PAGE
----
Seeks Military and First Responder Applications
Lockheed Martin announced on 11 April it has licensed the DERMOSKELETON bionic augmentation technology developed by B-Temia. The license permits use of B-Temia technology in products for military, industrial, commercial and first-responder applications.
DERMOSKELETON is the basis for computer-controlled devices that can increase mobility and load-carrying capacity by counteracting overstress on the lower back and legs. “This technology offers a pathway to increased loadbearing and greater agility for our FORTIS industrial exoskeleton,“ Glenn Kuller, Advanced and Special Programmes vice president at Lockheed Martin Missiles and Fire Control, pointed out. “It can also help to solve existing limitations of powered exoskeletons for our military and first responders. We’re excited about the potential we see here.“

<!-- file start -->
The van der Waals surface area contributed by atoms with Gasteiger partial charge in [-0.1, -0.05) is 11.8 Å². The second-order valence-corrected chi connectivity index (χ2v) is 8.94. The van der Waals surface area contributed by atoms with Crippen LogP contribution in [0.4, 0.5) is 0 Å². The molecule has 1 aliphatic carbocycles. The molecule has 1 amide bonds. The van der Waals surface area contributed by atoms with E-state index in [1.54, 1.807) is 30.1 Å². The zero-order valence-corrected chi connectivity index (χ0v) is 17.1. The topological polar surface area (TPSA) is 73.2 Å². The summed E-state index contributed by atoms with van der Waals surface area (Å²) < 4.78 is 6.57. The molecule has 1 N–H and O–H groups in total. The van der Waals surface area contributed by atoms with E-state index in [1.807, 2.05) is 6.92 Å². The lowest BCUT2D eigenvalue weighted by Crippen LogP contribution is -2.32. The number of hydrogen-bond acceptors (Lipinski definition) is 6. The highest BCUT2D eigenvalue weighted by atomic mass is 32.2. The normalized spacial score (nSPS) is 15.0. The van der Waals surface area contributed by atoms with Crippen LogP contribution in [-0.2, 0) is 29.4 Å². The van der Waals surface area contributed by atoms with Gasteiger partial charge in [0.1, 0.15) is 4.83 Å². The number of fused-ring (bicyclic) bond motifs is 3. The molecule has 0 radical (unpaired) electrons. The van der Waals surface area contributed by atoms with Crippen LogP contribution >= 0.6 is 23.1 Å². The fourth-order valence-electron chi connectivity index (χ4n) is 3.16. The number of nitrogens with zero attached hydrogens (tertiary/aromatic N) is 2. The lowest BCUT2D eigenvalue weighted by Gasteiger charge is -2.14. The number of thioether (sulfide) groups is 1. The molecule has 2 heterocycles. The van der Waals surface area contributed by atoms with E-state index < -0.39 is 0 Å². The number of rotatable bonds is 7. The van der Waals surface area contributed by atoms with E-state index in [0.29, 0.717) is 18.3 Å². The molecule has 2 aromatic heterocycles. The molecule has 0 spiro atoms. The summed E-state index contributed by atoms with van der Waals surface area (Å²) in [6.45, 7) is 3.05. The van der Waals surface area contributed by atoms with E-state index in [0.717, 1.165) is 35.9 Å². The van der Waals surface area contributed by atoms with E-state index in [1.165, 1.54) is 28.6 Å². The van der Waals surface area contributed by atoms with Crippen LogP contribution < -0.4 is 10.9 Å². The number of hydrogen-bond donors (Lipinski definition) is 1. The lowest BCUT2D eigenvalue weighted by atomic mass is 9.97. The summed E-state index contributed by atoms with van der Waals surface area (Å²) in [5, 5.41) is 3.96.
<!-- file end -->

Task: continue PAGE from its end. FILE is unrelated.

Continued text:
FORTIS is an unpowered, lightweight exoskeleton that increases an operator’s strength and endurance by transferring the weight of heavy loads from the operator’s body directly to the ground through a series of joints at the hips, knees and ankles.
The growing market for human augmentation, which parallels developments in robotic systems in general, is beginning to promise great things. The use of external devices to empower soldiers, firefighters or emergency/rescue operatives to perform better, faster and in greater safety is an undoubtedly worthy goal. There are, however, risks involved.
The temptation to ‘overengineer‘ a device – to continually develop it to the point at which it can do everything any possible user might potentially envisage – risks a) delaying and increasing programme costs, b) alienating the user and c) confusing the market. Better, surely, to develop discrete systems for specific applications, test them rigorously, learn from user feedback and allow the technologies to mature at a natural rather than a forced pace.